And he says, “It was all Addie’s doing.”
And that is enough to tip Robbie like a glass, and send him spilling over. He shoves up from the table with a rush of breath.
“I need a smoke.”
“Not in here,” says Bea. “Take it to the roof.”
And Addie knows that is the end of this beautiful night, the door slamming shut, because she cannot stop them, and once she’s out of sight—
Josh rises. “I could use one, too.”
“You just want to get out of doing dishes,” says Bea, but the two of them are already heading for the door, out of sight and out of mind, and this, she thinks, is midnight, this is how the magic ends, this is how you turn back into a pumpkin.
“I should go,” she says.
Bea tries to convince her to stay, says to not let Robbie get to her, and Addie says that it’s not his fault, that it’s been a long day, says thank you for the lovely meal, thank you for the company; and really, she was lucky to get this far, lucky to have this time, this night, this tiny glimpse of normal.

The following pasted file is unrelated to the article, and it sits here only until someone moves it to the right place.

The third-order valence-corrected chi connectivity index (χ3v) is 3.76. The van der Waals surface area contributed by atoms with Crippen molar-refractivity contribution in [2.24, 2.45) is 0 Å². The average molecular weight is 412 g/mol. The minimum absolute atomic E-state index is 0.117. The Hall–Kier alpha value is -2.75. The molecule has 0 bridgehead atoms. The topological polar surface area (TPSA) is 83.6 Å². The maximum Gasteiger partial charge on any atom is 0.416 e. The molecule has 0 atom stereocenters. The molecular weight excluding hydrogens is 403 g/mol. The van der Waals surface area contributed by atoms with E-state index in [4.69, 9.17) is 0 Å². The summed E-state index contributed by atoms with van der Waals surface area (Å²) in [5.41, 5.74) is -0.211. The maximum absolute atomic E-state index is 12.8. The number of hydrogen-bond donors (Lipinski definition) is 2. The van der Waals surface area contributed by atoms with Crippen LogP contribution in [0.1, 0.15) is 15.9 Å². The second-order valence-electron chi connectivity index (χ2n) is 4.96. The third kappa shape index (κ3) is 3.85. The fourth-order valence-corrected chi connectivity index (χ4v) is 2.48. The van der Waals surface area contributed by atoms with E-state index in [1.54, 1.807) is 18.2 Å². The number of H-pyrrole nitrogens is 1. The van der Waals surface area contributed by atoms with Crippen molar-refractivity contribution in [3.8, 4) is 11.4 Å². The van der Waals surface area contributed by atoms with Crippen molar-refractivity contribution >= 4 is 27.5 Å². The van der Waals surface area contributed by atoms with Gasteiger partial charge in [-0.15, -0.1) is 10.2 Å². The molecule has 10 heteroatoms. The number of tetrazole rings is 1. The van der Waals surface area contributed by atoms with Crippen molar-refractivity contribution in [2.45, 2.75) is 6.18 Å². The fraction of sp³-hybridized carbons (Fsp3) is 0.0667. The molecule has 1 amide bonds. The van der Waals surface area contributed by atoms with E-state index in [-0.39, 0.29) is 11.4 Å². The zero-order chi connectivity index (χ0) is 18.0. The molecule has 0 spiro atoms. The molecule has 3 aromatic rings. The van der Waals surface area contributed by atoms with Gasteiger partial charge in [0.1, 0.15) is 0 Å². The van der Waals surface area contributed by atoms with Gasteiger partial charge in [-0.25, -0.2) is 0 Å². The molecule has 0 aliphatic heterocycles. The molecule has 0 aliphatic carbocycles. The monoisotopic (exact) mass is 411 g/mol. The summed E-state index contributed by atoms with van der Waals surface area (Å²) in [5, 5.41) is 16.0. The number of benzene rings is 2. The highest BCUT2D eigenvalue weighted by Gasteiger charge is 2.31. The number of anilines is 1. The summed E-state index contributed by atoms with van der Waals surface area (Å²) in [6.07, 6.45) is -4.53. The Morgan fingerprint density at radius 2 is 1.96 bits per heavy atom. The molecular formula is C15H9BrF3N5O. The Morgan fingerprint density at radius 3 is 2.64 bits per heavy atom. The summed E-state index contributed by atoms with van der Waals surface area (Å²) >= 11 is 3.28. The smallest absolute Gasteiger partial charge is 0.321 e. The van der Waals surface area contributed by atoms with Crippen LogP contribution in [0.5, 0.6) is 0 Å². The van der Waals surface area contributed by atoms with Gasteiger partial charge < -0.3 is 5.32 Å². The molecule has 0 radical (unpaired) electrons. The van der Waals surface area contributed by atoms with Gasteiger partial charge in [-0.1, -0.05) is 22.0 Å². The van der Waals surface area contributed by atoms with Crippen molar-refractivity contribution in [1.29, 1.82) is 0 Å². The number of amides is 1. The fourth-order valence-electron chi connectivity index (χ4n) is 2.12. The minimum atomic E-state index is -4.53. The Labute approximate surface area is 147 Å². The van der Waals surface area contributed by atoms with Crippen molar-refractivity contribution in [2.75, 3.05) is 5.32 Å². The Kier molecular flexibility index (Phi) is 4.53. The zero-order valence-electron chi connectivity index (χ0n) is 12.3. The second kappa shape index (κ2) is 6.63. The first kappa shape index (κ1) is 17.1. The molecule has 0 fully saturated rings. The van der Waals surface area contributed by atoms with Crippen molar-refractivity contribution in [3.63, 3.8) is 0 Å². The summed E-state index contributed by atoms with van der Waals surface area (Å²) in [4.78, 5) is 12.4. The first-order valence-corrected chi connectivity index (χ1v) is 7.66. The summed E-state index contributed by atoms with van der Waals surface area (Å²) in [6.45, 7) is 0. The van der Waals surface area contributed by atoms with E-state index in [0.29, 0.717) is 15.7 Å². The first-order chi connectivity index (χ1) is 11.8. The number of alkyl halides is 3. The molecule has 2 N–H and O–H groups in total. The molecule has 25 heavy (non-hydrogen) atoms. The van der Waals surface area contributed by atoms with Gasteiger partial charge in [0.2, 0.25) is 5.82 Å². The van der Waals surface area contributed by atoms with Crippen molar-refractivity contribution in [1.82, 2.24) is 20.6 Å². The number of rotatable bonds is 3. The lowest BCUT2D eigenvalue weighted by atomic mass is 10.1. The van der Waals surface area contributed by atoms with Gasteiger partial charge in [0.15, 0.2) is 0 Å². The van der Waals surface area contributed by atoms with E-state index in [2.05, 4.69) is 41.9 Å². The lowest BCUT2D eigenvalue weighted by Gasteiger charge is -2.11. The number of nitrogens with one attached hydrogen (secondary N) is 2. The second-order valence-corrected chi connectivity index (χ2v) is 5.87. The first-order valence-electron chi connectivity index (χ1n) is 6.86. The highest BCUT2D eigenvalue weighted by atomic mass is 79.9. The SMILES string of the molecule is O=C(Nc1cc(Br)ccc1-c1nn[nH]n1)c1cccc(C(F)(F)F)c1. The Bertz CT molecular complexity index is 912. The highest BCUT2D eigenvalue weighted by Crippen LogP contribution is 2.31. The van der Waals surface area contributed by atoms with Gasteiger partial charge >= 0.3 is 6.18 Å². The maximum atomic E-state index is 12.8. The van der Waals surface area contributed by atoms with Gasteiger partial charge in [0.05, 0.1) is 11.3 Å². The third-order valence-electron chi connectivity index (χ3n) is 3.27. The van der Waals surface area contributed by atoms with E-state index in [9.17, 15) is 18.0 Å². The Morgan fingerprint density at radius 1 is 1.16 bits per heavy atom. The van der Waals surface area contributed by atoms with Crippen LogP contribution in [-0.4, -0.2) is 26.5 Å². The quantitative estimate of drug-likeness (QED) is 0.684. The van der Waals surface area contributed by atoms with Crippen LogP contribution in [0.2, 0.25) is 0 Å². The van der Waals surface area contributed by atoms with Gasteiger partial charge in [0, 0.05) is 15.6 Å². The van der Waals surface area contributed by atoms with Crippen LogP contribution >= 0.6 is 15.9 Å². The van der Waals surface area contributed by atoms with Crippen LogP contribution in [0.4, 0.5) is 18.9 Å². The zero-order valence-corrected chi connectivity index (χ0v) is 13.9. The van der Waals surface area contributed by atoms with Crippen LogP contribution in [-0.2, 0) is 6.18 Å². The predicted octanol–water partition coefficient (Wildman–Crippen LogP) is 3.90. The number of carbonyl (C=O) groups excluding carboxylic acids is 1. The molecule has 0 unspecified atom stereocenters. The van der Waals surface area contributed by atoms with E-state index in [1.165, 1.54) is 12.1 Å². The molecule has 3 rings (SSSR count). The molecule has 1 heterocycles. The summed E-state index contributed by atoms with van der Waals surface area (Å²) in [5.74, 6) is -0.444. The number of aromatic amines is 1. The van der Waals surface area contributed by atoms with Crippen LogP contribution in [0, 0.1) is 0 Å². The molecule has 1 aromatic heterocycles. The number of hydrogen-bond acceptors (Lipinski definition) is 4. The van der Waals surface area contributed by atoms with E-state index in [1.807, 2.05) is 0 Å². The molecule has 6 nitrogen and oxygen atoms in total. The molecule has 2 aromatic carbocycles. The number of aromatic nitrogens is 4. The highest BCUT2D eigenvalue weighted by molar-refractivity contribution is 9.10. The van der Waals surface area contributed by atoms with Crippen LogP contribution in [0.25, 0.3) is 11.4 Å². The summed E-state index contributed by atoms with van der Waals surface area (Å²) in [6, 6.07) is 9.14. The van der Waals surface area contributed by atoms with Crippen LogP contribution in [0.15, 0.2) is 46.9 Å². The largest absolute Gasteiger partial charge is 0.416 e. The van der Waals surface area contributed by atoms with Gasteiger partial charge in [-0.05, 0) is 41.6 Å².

“Addie, wait,” says Henry, but she kisses him, quick, and slips away, out of the apartment, and down the steps and into the dark.
She sighs, and slows, her lungs aching in the sudden cold. And despite the doors and walls between them, she can feel the weight of what she left behind, and she wishes she could have stayed, wishes that when Henry had said Wait, she had said, Come with me, but she knows it is not fair to make him choose. He is full of roots, while she has only branches.
And then she hears the steps behind her, and slows, shivers, even now, after all this time, expecting Luc.
Luc, who always knew when she brittle.
But it is not the darkness, only a boy with fogging glasses and an open coat.